Hiking the Camino de Santiago France/Spain travel blog

 

 

 

 

Pilgrim drinking fountain

 

Full of bras and undies...um, ok

 

 

 

Pilgrim laundry, a daily chore


Roncesvalles to Larrasoana. 27km 6 hours

For me leaving Roncesvalles was a dream as the route was mostly downhill, a welcome change after yesterday, though very rocky and challenging in its own way.

The Camino Frances followed the side of the N135 for most of the day – which is a quiet country road that weaves down the foothills towards Pamplona; initially its tree lined and most of the day was easy underfoot

Two km after leaving Roncesvalles the track turned towards, and passed through, some farm buildings. This was my first experience of barking Spanish dogs. I'll just say here that trekking poles serve a duel purpose...

I ended up walking and talking with Byron a retired American school district principal and then we we joined by a Beaujon, another American who has just finished school. We had a great time swapping stories and the time passed very quickly. Our paces matched and we spent the rest of the day together, headed for the same stop in Larrasoana.

The Camino descends towards Zubiri, where I stopped for lunch. Most pilgrims stop here rather than continuing to Larrasoana, however I carried on, planning on more time in Pamplona Tomorrow. The worst part of today’s route was just after Zubiri where we passed the garish factories and my pace slowed dramatically as the pain in my feet from 3 thumbnail sized blisters took hold. I stumbled on slowly, but found cursing under my breath regularly really helped.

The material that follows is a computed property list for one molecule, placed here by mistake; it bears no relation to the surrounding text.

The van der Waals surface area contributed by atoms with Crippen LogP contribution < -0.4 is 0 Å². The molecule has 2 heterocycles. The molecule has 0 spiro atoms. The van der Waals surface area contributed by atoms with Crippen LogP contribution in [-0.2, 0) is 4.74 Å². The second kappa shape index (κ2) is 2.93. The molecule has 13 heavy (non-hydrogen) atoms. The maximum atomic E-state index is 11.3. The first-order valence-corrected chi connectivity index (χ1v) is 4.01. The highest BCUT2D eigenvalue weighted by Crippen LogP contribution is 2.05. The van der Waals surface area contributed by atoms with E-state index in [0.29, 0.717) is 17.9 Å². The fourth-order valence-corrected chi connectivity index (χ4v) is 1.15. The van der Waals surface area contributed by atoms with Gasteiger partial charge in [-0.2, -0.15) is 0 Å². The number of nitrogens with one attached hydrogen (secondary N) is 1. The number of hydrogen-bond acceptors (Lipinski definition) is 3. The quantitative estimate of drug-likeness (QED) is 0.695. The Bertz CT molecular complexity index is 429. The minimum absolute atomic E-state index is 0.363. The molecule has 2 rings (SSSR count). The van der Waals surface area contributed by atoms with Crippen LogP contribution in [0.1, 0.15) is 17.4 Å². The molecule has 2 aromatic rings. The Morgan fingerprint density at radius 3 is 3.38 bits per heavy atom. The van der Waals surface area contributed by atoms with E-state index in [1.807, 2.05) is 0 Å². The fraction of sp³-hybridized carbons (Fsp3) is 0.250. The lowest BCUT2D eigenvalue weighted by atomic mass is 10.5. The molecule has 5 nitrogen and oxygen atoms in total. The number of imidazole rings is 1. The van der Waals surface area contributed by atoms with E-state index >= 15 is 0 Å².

Zubiri is Basque for Village of the Bridge; it was believed that this Gothic bridge over the River Arga was able to rid animals of rabies by driving the livestock three time around its central pillar – this is why the bridge was also know as the Bridge of Rabies. This power to ward off the disease was attributed to the relics of St Quiteria which are buried in the abutment of the bridge. How's that?

Larrasona is also entered over a bridge however this one was known as the bandits bridge, as narrow obligatory passing places like this were favoured to rob pilgrims. Made it out with my wallet intact you'll be happy to know.

I found a small supermarket and bought them out of all foot care related products I could find. After some minor surgery (involving huge amounts of blister fluid spraying everywhere) I taped my wounds up, took some painkillers and hope I'll be good as new in the morning.

Staying in a new alburgue tonight that's only been open two weeks, in a four bed dorm with today's Camino buddies.



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